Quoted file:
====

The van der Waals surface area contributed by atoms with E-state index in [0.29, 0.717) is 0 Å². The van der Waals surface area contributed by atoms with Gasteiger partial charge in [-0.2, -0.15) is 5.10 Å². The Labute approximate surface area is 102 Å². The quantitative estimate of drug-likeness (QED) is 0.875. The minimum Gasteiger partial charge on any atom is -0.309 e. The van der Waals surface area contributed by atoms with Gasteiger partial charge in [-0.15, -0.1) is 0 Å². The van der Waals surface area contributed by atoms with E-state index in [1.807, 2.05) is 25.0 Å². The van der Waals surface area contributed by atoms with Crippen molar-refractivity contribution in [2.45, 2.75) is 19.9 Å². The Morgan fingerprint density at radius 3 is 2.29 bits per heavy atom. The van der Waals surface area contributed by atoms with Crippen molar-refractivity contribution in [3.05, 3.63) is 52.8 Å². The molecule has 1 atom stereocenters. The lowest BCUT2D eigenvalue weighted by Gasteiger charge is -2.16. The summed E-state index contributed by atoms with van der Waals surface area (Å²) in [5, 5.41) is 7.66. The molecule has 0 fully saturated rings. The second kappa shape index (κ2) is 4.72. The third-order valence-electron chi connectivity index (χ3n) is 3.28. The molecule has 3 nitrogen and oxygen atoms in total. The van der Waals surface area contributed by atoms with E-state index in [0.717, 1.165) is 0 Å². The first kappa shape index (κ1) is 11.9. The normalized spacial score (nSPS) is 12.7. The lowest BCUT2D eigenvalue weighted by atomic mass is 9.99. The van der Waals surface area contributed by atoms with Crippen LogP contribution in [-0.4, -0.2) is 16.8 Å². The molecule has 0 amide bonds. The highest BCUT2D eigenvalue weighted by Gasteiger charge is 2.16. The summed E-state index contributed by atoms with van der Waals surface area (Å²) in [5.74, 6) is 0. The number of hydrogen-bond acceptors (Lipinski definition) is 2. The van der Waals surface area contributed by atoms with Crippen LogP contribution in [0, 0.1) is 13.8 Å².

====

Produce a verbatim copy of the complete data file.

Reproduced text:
The van der Waals surface area contributed by atoms with E-state index in [0.29, 0.717) is 0 Å². The van der Waals surface area contributed by atoms with Gasteiger partial charge in [-0.2, -0.15) is 5.10 Å². The Labute approximate surface area is 102 Å². The quantitative estimate of drug-likeness (QED) is 0.875. The minimum Gasteiger partial charge on any atom is -0.309 e. The van der Waals surface area contributed by atoms with Gasteiger partial charge in [-0.15, -0.1) is 0 Å². The van der Waals surface area contributed by atoms with E-state index in [1.807, 2.05) is 25.0 Å². The van der Waals surface area contributed by atoms with Crippen molar-refractivity contribution in [2.45, 2.75) is 19.9 Å². The Morgan fingerprint density at radius 3 is 2.29 bits per heavy atom. The van der Waals surface area contributed by atoms with Crippen molar-refractivity contribution in [3.05, 3.63) is 52.8 Å². The molecule has 1 atom stereocenters. The lowest BCUT2D eigenvalue weighted by Gasteiger charge is -2.16. The summed E-state index contributed by atoms with van der Waals surface area (Å²) in [5, 5.41) is 7.66. The molecule has 0 fully saturated rings. The second kappa shape index (κ2) is 4.72. The third-order valence-electron chi connectivity index (χ3n) is 3.28. The molecule has 3 nitrogen and oxygen atoms in total. The van der Waals surface area contributed by atoms with E-state index in [0.717, 1.165) is 0 Å². The first kappa shape index (κ1) is 11.9. The normalized spacial score (nSPS) is 12.7. The lowest BCUT2D eigenvalue weighted by atomic mass is 9.99. The van der Waals surface area contributed by atoms with Crippen LogP contribution in [-0.4, -0.2) is 16.8 Å². The molecule has 0 amide bonds. The highest BCUT2D eigenvalue weighted by Gasteiger charge is 2.16. The summed E-state index contributed by atoms with van der Waals surface area (Å²) in [5.74, 6) is 0. The number of hydrogen-bond acceptors (Lipinski definition) is 2. The van der Waals surface area contributed by atoms with Crippen LogP contribution in [0, 0.1) is 13.8 Å².